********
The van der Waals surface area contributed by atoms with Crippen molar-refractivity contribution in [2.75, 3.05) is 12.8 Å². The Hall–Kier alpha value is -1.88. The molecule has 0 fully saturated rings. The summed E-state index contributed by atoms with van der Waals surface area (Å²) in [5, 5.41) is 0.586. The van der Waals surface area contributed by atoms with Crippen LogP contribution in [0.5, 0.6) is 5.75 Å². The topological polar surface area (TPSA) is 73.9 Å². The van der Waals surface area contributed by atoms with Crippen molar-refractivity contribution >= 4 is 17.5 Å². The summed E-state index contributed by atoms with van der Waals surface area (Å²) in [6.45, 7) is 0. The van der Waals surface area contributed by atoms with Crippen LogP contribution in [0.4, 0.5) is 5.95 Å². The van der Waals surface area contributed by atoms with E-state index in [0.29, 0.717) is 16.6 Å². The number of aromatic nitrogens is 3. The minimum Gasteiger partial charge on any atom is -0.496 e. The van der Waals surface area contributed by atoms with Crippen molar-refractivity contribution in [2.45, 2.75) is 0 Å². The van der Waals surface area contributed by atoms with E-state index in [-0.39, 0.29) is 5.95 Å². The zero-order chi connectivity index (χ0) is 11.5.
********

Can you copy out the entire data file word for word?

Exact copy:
The van der Waals surface area contributed by atoms with Crippen molar-refractivity contribution in [2.75, 3.05) is 12.8 Å². The Hall–Kier alpha value is -1.88. The molecule has 0 fully saturated rings. The summed E-state index contributed by atoms with van der Waals surface area (Å²) in [5, 5.41) is 0.586. The van der Waals surface area contributed by atoms with Crippen LogP contribution in [0.5, 0.6) is 5.75 Å². The topological polar surface area (TPSA) is 73.9 Å². The van der Waals surface area contributed by atoms with Crippen molar-refractivity contribution >= 4 is 17.5 Å². The summed E-state index contributed by atoms with van der Waals surface area (Å²) in [6.45, 7) is 0. The van der Waals surface area contributed by atoms with Crippen LogP contribution in [0.4, 0.5) is 5.95 Å². The van der Waals surface area contributed by atoms with E-state index in [0.29, 0.717) is 16.6 Å². The number of aromatic nitrogens is 3. The minimum Gasteiger partial charge on any atom is -0.496 e. The van der Waals surface area contributed by atoms with Crippen molar-refractivity contribution in [2.45, 2.75) is 0 Å². The van der Waals surface area contributed by atoms with E-state index in [-0.39, 0.29) is 5.95 Å². The zero-order chi connectivity index (χ0) is 11.5.